Doubting Thomas or Thomas the Brave

The week the gospel reading is the great story of Thomas the Brave. We often call him other names like Doubting Thomas – but I think that is a little unfair. Let’s look at the story again.
A few days earlier (John 11) Jesus had said his friend Lazarus was asleep and that he was returning to Jerusalem. The disciples were shocked and afraid, but “…Thomas, called the Twin, said to his fellow disciples, “Let us also go, that we may die with him.” (John 11: 16). Then Jesus is arrested, the male disciples scatter, and Jesus is crucified. Three days later Mary Magdalene meets the risen crucified Jesus in the garden and goes to tell the disciples that she has seen the Lord. They respond by hiding behind locked doors. We might call them doubting disciples. Thomas is not with them. Then the risen crucified Jesus joins then and gives them peace. They then find Thomas and tell him they too have seen the Lord. But he is not so easily convinced. He was willing to die with Jesus, but this is a whole different thing. He asks the hard questions – the questions many of us want to ask. Before he recommits himself to this life he wants to be sure. He is honest. Maybe we should call him Honest Thomas. When he meets the risen crucified Jesus he is again willing to die for him. Thomas the Brave goes the furthest of all the apostles. He leaves the relative safety of the Mediterranean and ends up in South India founding the Mar Thoma Church.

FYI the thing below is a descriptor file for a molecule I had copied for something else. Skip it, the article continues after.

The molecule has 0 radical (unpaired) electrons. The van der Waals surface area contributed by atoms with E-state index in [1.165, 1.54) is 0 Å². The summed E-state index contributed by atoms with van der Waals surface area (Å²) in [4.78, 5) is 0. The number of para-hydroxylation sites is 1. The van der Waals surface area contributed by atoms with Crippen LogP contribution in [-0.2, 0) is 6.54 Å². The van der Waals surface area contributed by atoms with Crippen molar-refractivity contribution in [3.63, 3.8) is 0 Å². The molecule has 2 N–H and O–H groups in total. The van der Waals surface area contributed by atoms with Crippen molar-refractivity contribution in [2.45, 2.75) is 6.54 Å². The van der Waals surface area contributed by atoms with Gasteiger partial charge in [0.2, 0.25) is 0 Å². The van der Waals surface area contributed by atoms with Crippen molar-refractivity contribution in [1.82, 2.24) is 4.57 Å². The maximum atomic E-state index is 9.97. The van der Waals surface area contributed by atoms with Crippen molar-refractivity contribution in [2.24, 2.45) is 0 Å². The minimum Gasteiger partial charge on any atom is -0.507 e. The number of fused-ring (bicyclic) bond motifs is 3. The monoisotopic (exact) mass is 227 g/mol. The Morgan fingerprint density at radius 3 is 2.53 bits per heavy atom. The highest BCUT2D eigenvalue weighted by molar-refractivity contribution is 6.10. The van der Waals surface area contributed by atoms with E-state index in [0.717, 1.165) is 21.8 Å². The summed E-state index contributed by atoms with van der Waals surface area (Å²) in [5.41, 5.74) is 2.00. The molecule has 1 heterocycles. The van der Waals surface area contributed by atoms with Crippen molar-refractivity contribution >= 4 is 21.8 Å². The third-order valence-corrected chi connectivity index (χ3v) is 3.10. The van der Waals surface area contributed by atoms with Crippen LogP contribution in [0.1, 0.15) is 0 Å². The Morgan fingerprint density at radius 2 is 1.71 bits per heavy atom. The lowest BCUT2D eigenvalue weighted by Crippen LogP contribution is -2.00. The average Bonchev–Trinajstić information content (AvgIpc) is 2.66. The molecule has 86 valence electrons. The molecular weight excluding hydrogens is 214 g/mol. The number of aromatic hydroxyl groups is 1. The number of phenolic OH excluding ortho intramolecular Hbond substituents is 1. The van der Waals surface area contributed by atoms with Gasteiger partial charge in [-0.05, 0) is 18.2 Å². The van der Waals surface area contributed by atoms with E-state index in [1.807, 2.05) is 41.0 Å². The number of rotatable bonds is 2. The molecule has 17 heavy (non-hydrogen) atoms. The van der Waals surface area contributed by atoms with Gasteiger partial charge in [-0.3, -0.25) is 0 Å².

Thomas is the apostle for us. He gives us permission to ask our hard questions. He gives us permission to doubt.  He gives us permission to be honest, and shows us what can happen when we are.